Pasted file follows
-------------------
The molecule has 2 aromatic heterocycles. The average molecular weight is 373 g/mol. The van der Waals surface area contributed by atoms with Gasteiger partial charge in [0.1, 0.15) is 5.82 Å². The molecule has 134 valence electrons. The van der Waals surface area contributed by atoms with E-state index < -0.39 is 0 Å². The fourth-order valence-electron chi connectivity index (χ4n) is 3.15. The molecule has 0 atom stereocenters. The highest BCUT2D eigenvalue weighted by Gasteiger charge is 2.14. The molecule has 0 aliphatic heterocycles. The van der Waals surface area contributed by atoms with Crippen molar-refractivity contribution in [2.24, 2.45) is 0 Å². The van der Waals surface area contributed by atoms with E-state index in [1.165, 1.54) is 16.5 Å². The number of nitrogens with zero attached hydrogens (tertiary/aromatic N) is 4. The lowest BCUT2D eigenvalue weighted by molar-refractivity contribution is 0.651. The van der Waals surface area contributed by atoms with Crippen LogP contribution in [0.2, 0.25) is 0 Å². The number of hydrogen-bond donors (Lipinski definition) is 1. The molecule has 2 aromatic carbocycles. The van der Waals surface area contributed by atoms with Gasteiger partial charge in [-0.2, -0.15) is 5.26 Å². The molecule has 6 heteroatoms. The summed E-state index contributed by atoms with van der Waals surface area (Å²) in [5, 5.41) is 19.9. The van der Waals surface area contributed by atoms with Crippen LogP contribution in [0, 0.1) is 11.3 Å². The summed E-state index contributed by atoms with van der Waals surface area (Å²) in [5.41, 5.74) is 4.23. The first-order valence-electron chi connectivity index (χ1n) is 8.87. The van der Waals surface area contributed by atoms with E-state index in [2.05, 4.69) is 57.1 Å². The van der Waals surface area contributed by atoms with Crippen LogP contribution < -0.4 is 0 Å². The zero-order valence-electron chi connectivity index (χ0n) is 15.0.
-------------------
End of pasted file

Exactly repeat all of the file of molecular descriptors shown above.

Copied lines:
The molecule has 2 aromatic heterocycles. The average molecular weight is 373 g/mol. The van der Waals surface area contributed by atoms with Gasteiger partial charge in [0.1, 0.15) is 5.82 Å². The molecule has 134 valence electrons. The van der Waals surface area contributed by atoms with E-state index < -0.39 is 0 Å². The fourth-order valence-electron chi connectivity index (χ4n) is 3.15. The molecule has 0 atom stereocenters. The highest BCUT2D eigenvalue weighted by Gasteiger charge is 2.14. The molecule has 0 aliphatic heterocycles. The van der Waals surface area contributed by atoms with Crippen molar-refractivity contribution in [2.24, 2.45) is 0 Å². The van der Waals surface area contributed by atoms with E-state index in [1.165, 1.54) is 16.5 Å². The number of nitrogens with zero attached hydrogens (tertiary/aromatic N) is 4. The lowest BCUT2D eigenvalue weighted by molar-refractivity contribution is 0.651. The van der Waals surface area contributed by atoms with Crippen LogP contribution in [0.2, 0.25) is 0 Å². The number of hydrogen-bond donors (Lipinski definition) is 1. The molecule has 2 aromatic carbocycles. The van der Waals surface area contributed by atoms with Gasteiger partial charge in [-0.2, -0.15) is 5.26 Å². The molecule has 6 heteroatoms. The summed E-state index contributed by atoms with van der Waals surface area (Å²) in [5, 5.41) is 19.9. The van der Waals surface area contributed by atoms with Crippen LogP contribution in [0, 0.1) is 11.3 Å². The summed E-state index contributed by atoms with van der Waals surface area (Å²) in [5.41, 5.74) is 4.23. The first-order valence-electron chi connectivity index (χ1n) is 8.87. The van der Waals surface area contributed by atoms with E-state index in [2.05, 4.69) is 57.1 Å². The van der Waals surface area contributed by atoms with Crippen LogP contribution < -0.4 is 0 Å². The zero-order valence-electron chi connectivity index (χ0n) is 15.0.